an eminent degree, the interests, the views, feelings, and genuine sentiments of the people
themselves – can never be admitted in an extensive country. And when this power is lodged in
the hands of a few, not to limit the few is but one step short of giving absolute power to one man.
In a numerous representation the abuse of power is a common injury, and has no temptation;
among the few, the abuse of power may often operate to the private emolument of those who
abuse it.
Antifederalist No. 57 WILL THE HOUSE OF
. . . . But “the people must elect good men.” Examine the system-is it practicable for them to
elect fit and proper representatives where the number is so small? “But the people may choose
whom they please.” This is an observation, I believe, made without due attention to facts and the
state of the community, To explain my meaning, I will consider the descriptions of men
commonly presented to the people as candidates for the offices of representatives. We may rank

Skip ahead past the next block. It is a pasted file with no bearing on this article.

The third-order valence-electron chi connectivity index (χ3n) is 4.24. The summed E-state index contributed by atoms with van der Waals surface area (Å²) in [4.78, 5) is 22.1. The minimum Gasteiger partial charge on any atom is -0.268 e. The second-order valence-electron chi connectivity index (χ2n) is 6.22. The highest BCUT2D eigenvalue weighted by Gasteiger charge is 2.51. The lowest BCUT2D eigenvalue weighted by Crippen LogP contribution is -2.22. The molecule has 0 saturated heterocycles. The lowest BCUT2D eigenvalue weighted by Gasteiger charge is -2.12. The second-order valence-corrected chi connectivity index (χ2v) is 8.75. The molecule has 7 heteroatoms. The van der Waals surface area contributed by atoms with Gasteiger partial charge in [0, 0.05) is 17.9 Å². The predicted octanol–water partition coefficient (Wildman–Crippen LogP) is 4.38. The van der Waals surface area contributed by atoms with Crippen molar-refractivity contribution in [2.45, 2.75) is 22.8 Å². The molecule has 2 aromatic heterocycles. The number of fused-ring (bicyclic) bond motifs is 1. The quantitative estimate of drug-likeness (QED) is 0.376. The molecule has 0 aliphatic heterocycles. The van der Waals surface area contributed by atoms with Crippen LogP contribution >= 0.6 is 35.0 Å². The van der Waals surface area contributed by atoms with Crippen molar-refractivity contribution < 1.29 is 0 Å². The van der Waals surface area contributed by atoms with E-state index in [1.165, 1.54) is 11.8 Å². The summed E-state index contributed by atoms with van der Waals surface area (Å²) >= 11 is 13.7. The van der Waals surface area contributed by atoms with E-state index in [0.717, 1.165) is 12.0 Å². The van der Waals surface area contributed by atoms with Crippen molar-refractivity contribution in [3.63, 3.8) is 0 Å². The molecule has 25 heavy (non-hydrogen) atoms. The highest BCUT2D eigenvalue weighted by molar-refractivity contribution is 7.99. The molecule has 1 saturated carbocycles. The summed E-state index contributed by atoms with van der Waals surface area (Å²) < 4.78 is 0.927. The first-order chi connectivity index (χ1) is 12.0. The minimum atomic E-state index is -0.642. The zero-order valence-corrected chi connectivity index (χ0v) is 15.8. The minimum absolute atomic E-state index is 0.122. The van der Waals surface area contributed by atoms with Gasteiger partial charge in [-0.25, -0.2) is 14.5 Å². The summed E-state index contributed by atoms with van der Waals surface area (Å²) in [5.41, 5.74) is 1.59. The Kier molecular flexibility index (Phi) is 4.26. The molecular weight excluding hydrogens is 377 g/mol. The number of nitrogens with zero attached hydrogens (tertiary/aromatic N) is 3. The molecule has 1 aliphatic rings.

them in three classes.
1. The men who form the natural aristocracy, as before defined.
2. Popular demagogues-these men also are often politically elevated, so as to be seen by the
people through the extent of large districts; they often have some abilities, fare] without
principle, and rise into notice by their noise and arts.
3. The substantial and respectable part of the democracy- they are a numerous and valuable set of
men, who discern and judge well, but from being generally silent in public assemblies are often
overlooked. They are the most substantial and best informed men in the several towns, who
occasionally fill the middle grades of offices, etc., who hold not a splendid, but respectable rank